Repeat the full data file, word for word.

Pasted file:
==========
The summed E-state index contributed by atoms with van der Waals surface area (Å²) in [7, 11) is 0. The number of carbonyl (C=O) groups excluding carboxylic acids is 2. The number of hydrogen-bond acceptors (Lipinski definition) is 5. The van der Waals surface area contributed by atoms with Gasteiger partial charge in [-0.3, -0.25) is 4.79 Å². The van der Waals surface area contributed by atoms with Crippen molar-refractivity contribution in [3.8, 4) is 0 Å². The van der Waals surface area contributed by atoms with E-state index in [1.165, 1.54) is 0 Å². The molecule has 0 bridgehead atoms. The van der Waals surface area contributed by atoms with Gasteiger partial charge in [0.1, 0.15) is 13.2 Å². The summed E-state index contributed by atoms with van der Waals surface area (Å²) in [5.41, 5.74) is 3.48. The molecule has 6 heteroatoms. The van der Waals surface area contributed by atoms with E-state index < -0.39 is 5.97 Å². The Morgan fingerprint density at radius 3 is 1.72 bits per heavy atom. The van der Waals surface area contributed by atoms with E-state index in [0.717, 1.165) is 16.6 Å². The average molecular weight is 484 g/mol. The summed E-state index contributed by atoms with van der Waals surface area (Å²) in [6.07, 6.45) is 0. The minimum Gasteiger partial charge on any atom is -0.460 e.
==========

The summed E-state index contributed by atoms with van der Waals surface area (Å²) in [7, 11) is 0. The number of carbonyl (C=O) groups excluding carboxylic acids is 2. The number of hydrogen-bond acceptors (Lipinski definition) is 5. The van der Waals surface area contributed by atoms with Gasteiger partial charge in [-0.3, -0.25) is 4.79 Å². The van der Waals surface area contributed by atoms with Crippen molar-refractivity contribution in [3.8, 4) is 0 Å². The van der Waals surface area contributed by atoms with E-state index in [1.165, 1.54) is 0 Å². The molecule has 0 bridgehead atoms. The van der Waals surface area contributed by atoms with Gasteiger partial charge in [0.1, 0.15) is 13.2 Å². The summed E-state index contributed by atoms with van der Waals surface area (Å²) in [5.41, 5.74) is 3.48. The molecule has 6 heteroatoms. The van der Waals surface area contributed by atoms with E-state index < -0.39 is 5.97 Å². The Morgan fingerprint density at radius 3 is 1.72 bits per heavy atom. The van der Waals surface area contributed by atoms with E-state index in [0.717, 1.165) is 16.6 Å². The average molecular weight is 484 g/mol. The summed E-state index contributed by atoms with van der Waals surface area (Å²) in [6.07, 6.45) is 0. The minimum Gasteiger partial charge on any atom is -0.460 e.